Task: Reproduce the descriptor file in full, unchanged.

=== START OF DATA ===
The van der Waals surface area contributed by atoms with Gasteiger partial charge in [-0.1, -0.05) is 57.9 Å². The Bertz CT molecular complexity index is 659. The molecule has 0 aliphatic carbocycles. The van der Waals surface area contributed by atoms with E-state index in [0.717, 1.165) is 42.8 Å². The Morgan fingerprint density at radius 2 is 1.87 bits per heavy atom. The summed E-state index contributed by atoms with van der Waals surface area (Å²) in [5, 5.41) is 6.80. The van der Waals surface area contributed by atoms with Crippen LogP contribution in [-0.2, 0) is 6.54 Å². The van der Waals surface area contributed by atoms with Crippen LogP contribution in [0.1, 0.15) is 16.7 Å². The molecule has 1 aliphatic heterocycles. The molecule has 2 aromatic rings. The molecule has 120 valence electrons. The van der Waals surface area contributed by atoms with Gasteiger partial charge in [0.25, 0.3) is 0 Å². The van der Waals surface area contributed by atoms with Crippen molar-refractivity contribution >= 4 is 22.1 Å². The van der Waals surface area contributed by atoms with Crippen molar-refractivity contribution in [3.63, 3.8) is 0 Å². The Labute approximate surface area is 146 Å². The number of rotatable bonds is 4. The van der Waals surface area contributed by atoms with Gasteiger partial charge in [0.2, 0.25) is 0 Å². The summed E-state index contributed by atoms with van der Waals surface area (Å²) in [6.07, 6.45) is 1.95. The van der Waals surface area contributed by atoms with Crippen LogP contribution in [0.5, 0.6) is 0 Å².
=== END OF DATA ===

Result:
The van der Waals surface area contributed by atoms with Gasteiger partial charge in [-0.1, -0.05) is 57.9 Å². The Bertz CT molecular complexity index is 659. The molecule has 0 aliphatic carbocycles. The van der Waals surface area contributed by atoms with E-state index in [0.717, 1.165) is 42.8 Å². The Morgan fingerprint density at radius 2 is 1.87 bits per heavy atom. The summed E-state index contributed by atoms with van der Waals surface area (Å²) in [5, 5.41) is 6.80. The van der Waals surface area contributed by atoms with Crippen LogP contribution in [-0.2, 0) is 6.54 Å². The van der Waals surface area contributed by atoms with Crippen LogP contribution in [0.1, 0.15) is 16.7 Å². The molecule has 1 aliphatic heterocycles. The molecule has 2 aromatic rings. The molecule has 120 valence electrons. The van der Waals surface area contributed by atoms with Gasteiger partial charge in [0.25, 0.3) is 0 Å². The van der Waals surface area contributed by atoms with Crippen molar-refractivity contribution >= 4 is 22.1 Å². The van der Waals surface area contributed by atoms with Crippen molar-refractivity contribution in [3.63, 3.8) is 0 Å². The Labute approximate surface area is 146 Å². The number of rotatable bonds is 4. The van der Waals surface area contributed by atoms with Gasteiger partial charge in [0.2, 0.25) is 0 Å². The summed E-state index contributed by atoms with van der Waals surface area (Å²) in [6.07, 6.45) is 1.95. The van der Waals surface area contributed by atoms with Crippen LogP contribution in [0.5, 0.6) is 0 Å².